Inaugural Dean of the Faculty of Arts and Sciences
Professor Stephen M. Lyon
I am delighted to be appointed as the Inaugural Dean of the Faculty of Arts and Sciences (FAS). I first travelled to Pakistan as a teenager with my mother, who was a medical anthropologist working with the Pakistan Medical Research Center in Lahore. I then pursued my own doctoral field research in a beautiful little village in Attock District in northern Punjab and I have spent the last few decades travelling to and from Pakistan at every opportunity. I am thrilled that I now have the opportunity to live in Karachi as a resident.
In addition to my love for Pakistan, the real attraction of the role is the incredible potential to realise a dream that has inspired me since I was a young boy. The FAS has the potential to make the world a better place for all of us, by harnessing the creativity, scholarship and power of people in a unique institution.
With the FAS, Aga Khan University is launching an exciting new initiative in the higher education sector in Pakistan. One important aim of the FAS is to make a meaningful contribution to the growth and direction of an inclusive and pluralistic civil society. Breaking barriers and creating environments which enable people to flourish and develop as scholars, as well as people, has been at the heart of AKU.
Students who join the FAS will be exposed to a distinct scholarly programme that invites them to consider how a range of academic disciplines define and investigate some of the most fascinating questions in their fields. Rather than carving out separate streams for Arts students or Sciences students, FAS helps students to understand how the arts and sciences together concentrate on unique facets of the problems and facilitate novel ways of thinking about things from multiple starting points.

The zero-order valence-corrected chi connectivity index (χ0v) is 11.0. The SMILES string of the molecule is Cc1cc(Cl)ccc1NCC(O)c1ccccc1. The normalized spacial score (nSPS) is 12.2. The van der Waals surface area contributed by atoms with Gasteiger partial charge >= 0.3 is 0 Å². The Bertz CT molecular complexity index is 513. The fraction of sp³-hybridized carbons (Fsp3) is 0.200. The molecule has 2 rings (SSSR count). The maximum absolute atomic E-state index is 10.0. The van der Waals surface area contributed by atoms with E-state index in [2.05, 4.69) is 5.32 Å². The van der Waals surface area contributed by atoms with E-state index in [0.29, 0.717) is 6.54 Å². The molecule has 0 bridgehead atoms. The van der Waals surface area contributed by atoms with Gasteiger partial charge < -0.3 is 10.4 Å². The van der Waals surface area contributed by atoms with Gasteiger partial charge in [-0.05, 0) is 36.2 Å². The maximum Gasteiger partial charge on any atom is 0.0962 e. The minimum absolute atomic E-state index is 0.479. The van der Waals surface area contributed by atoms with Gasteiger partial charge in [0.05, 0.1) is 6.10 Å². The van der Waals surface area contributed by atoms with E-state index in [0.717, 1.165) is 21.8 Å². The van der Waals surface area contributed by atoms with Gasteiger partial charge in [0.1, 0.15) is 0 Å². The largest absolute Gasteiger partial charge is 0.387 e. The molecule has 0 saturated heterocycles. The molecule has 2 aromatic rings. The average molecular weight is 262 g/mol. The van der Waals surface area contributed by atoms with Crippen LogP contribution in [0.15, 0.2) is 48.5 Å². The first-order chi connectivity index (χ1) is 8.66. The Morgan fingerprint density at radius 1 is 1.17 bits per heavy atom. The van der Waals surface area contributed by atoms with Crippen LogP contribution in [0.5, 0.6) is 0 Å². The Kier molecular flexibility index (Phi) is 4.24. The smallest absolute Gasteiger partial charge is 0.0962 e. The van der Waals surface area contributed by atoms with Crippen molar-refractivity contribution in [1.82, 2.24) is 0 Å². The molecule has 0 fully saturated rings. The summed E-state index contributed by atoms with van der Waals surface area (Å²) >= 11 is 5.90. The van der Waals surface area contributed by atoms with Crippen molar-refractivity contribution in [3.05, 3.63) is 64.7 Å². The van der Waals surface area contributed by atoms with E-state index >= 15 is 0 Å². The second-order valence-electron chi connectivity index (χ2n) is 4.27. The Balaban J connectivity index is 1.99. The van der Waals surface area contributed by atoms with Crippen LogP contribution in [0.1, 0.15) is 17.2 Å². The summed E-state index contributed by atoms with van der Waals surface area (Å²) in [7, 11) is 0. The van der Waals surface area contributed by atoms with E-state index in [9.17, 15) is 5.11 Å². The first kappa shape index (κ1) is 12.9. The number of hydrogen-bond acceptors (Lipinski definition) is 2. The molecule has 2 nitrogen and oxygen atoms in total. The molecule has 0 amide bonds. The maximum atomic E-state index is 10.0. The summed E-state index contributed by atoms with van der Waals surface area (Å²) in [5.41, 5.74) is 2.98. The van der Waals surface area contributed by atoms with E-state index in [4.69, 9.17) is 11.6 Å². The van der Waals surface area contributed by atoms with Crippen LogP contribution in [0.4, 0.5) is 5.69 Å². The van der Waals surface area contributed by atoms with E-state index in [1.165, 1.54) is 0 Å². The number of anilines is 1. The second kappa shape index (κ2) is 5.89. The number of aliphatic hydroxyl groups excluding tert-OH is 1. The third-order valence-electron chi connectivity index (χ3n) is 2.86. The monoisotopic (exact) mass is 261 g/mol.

We have the opportunity to address the greatest challenges facing the world today. Climate change and collapsing biodiversity are among the main issues causing and exacerbating political and economic volatility, which dramatically impacts people’s lives. Demographic shifts around the world have resulted in some countries having youth bulges which exceed employment opportunities while others have elderly bulges that place enormous strain on younger workers. Inequalities, polarisation and the failure of national and international institutions to address grievances are feeding into a general lack of faith in our political and economic systems. In such febrile environments, those who want to disrupt cooperation are able to take advantage of so-called wedge issues to divide communities and erode the very social capital needed to address the serious challenges. These crises acutely affect the poorest and most marginalised communities. It is exactly these communities which AKU wants to work with to give them hope and improve their well-being and security. If it sounds like I’m not describing an academic programme, it is because the FAS is so much more.
The FAS harnesses powerful ideas of equity, justice, inclusivity and pluralism to develop a rigorous intellectual environment. Students will be equipped with the tools to critically analyse and consider innovative and unique ways of addressing persistent problems. These may be rooted in scientific enquiry, artistic expression, governance or commerce. They will benefit from the open-minded, critical thinking that will be the hallmarks of an Arts and Science graduate.
I look forward to the opportunities that FAS presents and, in particular, to welcoming our first cohort of students in September 2023!